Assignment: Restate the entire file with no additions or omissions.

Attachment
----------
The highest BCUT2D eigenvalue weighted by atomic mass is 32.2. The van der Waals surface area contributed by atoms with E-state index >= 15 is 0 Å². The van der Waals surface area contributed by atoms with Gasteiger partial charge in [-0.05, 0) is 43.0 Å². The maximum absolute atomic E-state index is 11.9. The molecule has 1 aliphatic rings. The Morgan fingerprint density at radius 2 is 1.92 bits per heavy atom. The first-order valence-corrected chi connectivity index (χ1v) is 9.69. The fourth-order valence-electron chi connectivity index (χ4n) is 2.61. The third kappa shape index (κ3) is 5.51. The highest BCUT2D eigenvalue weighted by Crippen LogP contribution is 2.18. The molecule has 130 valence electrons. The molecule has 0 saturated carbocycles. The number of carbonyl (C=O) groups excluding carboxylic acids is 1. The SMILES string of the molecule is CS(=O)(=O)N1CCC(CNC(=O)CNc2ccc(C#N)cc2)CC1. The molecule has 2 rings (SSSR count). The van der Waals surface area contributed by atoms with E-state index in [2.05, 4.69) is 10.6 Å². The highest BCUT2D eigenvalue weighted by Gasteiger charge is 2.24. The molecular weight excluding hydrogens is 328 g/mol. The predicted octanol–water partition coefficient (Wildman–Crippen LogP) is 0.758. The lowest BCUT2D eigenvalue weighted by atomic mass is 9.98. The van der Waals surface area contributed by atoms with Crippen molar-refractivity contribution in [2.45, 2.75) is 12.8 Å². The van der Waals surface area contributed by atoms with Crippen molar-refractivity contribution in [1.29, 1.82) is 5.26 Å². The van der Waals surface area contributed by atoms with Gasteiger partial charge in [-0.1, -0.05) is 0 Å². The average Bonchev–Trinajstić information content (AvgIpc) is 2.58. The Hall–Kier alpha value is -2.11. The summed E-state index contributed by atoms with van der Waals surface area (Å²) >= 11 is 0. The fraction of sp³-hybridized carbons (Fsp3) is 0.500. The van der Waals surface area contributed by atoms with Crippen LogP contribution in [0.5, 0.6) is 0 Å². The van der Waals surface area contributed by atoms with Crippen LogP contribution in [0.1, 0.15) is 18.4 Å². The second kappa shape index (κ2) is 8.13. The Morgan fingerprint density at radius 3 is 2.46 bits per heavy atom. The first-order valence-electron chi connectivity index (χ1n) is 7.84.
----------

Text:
The highest BCUT2D eigenvalue weighted by atomic mass is 32.2. The van der Waals surface area contributed by atoms with E-state index >= 15 is 0 Å². The van der Waals surface area contributed by atoms with Gasteiger partial charge in [-0.05, 0) is 43.0 Å². The maximum absolute atomic E-state index is 11.9. The molecule has 1 aliphatic rings. The Morgan fingerprint density at radius 2 is 1.92 bits per heavy atom. The first-order valence-corrected chi connectivity index (χ1v) is 9.69. The fourth-order valence-electron chi connectivity index (χ4n) is 2.61. The third kappa shape index (κ3) is 5.51. The highest BCUT2D eigenvalue weighted by Crippen LogP contribution is 2.18. The molecule has 130 valence electrons. The molecule has 0 saturated carbocycles. The number of carbonyl (C=O) groups excluding carboxylic acids is 1. The SMILES string of the molecule is CS(=O)(=O)N1CCC(CNC(=O)CNc2ccc(C#N)cc2)CC1. The molecule has 2 rings (SSSR count). The van der Waals surface area contributed by atoms with E-state index in [2.05, 4.69) is 10.6 Å². The highest BCUT2D eigenvalue weighted by Gasteiger charge is 2.24. The molecular weight excluding hydrogens is 328 g/mol. The predicted octanol–water partition coefficient (Wildman–Crippen LogP) is 0.758. The lowest BCUT2D eigenvalue weighted by atomic mass is 9.98. The van der Waals surface area contributed by atoms with Crippen molar-refractivity contribution in [2.45, 2.75) is 12.8 Å². The van der Waals surface area contributed by atoms with Crippen molar-refractivity contribution in [1.29, 1.82) is 5.26 Å². The van der Waals surface area contributed by atoms with Gasteiger partial charge in [-0.1, -0.05) is 0 Å². The average Bonchev–Trinajstić information content (AvgIpc) is 2.58. The Hall–Kier alpha value is -2.11. The summed E-state index contributed by atoms with van der Waals surface area (Å²) >= 11 is 0. The fraction of sp³-hybridized carbons (Fsp3) is 0.500. The van der Waals surface area contributed by atoms with Crippen LogP contribution in [0.5, 0.6) is 0 Å². The van der Waals surface area contributed by atoms with Crippen LogP contribution in [0.1, 0.15) is 18.4 Å². The second kappa shape index (κ2) is 8.13. The Morgan fingerprint density at radius 3 is 2.46 bits per heavy atom. The first-order valence-electron chi connectivity index (χ1n) is 7.84.